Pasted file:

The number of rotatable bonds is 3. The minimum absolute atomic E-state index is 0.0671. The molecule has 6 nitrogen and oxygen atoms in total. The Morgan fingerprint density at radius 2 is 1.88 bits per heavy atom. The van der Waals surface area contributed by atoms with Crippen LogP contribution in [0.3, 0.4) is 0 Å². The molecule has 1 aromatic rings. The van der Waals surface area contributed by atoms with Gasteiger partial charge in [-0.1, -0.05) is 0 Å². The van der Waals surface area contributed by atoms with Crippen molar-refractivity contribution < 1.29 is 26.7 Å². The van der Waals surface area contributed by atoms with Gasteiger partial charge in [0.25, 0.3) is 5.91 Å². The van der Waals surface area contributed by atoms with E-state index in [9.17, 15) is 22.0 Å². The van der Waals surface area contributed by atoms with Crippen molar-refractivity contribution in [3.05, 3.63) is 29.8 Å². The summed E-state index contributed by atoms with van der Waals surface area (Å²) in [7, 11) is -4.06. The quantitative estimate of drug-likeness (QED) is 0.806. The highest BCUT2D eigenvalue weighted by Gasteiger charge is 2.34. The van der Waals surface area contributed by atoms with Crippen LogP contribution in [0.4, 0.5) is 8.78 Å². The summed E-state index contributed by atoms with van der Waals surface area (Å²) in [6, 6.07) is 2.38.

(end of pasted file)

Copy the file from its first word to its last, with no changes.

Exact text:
The number of rotatable bonds is 3. The minimum absolute atomic E-state index is 0.0671. The molecule has 6 nitrogen and oxygen atoms in total. The Morgan fingerprint density at radius 2 is 1.88 bits per heavy atom. The van der Waals surface area contributed by atoms with Crippen LogP contribution in [0.3, 0.4) is 0 Å². The molecule has 1 aromatic rings. The van der Waals surface area contributed by atoms with Gasteiger partial charge in [-0.1, -0.05) is 0 Å². The van der Waals surface area contributed by atoms with Crippen molar-refractivity contribution < 1.29 is 26.7 Å². The van der Waals surface area contributed by atoms with Gasteiger partial charge in [0.25, 0.3) is 5.91 Å². The van der Waals surface area contributed by atoms with E-state index in [9.17, 15) is 22.0 Å². The van der Waals surface area contributed by atoms with Crippen molar-refractivity contribution in [3.05, 3.63) is 29.8 Å². The summed E-state index contributed by atoms with van der Waals surface area (Å²) in [7, 11) is -4.06. The quantitative estimate of drug-likeness (QED) is 0.806. The highest BCUT2D eigenvalue weighted by Gasteiger charge is 2.34. The van der Waals surface area contributed by atoms with Crippen LogP contribution in [0.4, 0.5) is 8.78 Å². The summed E-state index contributed by atoms with van der Waals surface area (Å²) in [6, 6.07) is 2.38.